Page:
We spent a second night at Granstaff Campground, only three miles from Moab along Utah 128. In the morning we were delayed a bit while we watched fellow campers take off, fly around, and land their powered parachutes from the parking lot a few hundred feet away. They swirled and curled high above the Colorado River and disappeared into the nearby Negro Bill Canyon that we’d hiked just the day before. The two pilots were airborne for almost an hour, taking advantage of the updrafts and thermals that were generated in the morning sun.
The sun hadn’t yet reached our bend in the river so it was a chilly 50 degrees when we left for today’s hiking destination at the Culvert Canyon trailhead. This trail is also known as Dragonfly Canyon which is about 10 miles west of Moab. It’s along Potash Road (Hwy 279) which follows the winding Colorado River towards the solar evaporating potash ponds. Way up high and two miles away out of sight is our destination— Jeep Arch. It’s also called Gold Bar Arch.
We passed a mile’s worth of vans pulled over along the road side where dozens of people practiced their rock climbing skills. Further on, the trail head is off a small parking lot with a culvert that runs under the train tracks. We walked through the culvert and immediately started climbing across a wide apron of stepped rock layers for over an hour, passing Dragonfly Canyon on the way.
This area is also a prime spot for Bighorn Sheep lambing and signs posted along the way asked dog owners to keep their pets leashed and under control. True to form, not a single dog owner (and there were many) complied.
At about the halfway mark, the trail divided and we chose the right hand loop. We scrambled up a series of adrenaline-inducing ledges, relieved that we wouldn’t have to go down the same way on the return trip. Finally, the majestic Jeep Arch rose into sky as we rounded a curve in the cliff wall. From some angles, you can see the Jeep shape silhouetted in the arch. The low roar of distant ORVs could be heard on the surrounding mesas and every once in a while we spotted the flash of metal in the distance.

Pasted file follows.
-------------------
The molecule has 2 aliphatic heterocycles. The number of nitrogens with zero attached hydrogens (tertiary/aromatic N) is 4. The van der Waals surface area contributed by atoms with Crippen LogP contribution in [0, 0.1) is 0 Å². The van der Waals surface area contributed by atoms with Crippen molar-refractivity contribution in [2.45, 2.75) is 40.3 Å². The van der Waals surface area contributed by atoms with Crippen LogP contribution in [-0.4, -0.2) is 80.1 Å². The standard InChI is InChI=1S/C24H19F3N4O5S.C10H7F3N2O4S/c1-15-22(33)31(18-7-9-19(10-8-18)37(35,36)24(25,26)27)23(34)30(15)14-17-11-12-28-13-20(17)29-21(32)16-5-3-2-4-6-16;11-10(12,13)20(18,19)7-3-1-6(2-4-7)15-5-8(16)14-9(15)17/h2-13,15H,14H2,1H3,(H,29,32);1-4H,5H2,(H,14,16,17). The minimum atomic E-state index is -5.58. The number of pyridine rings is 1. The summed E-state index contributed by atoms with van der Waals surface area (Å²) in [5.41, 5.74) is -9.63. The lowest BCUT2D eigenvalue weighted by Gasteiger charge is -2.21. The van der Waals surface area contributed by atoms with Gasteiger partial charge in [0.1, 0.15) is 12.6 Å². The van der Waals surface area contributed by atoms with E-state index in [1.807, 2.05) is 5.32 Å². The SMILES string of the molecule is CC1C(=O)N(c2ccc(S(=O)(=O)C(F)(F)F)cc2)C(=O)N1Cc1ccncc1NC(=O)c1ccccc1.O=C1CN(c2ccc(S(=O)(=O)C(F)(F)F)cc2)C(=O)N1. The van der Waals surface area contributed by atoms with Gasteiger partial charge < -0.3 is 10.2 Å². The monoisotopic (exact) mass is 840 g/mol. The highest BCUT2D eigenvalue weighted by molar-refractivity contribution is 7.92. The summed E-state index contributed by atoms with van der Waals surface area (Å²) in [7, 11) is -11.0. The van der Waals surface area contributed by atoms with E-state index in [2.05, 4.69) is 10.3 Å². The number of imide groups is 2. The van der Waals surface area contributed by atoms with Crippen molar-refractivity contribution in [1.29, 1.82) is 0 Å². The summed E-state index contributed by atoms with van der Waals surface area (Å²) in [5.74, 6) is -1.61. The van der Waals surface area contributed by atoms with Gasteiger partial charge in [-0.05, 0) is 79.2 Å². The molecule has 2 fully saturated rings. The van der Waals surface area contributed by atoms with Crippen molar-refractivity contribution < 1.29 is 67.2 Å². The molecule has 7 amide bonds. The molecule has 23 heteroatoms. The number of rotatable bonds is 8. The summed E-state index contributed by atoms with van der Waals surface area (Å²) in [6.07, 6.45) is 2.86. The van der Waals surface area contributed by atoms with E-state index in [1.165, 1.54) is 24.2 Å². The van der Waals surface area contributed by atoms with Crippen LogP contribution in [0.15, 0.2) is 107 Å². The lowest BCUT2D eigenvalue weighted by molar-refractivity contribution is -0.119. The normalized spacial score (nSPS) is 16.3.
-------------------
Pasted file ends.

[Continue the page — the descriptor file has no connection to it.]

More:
We walked up through the broad arch and on the other side we got a big bonus — the sight of the snow-capped Manti-La Sal mountain range in the distance, showcased through the window-like opening. In 1776, Spanish explorer and missionary Silvestre Valez de Escalante saw the mountains and called them the Sierra La Sal, or “Salt Mountains” because he deemed it so unlikely that they could be covered with snow so late in the summer. These mountains had been hidden under thick cloud cover until today. There are over twenty peaks in the range, the highest of which is over 12,700 feet.
On the down side, a group of other hikers lounged about in the middle of the arch opening noisily chatting up a group of girls. (they’ve now been conveniently Photoshopped out of the pictures).
Much to Chris’s chagrin, the return segment of the arch loop had just as many sweaty-palm inducing descents over the slickrock sandy ledges as the trip approaching the arch.
Upon returning to the van, we discovered that we’d forgotten to raise the roof vent before leaving. Inside temperature was a toasty 115 degrees. Lesson learned!
Before heading back to town for some gelato, a hot shower and a stop at the official Utah Liquor store to buy some proper beer, we stopped at the sign for “Indian Writing” which was only a few miles from the trail head and pulled over to admire the numerous petroglyphs that decorated the bronze colored cliff walls along this section of the Lower Colorado River. Bears and sheep and hunters— oh my!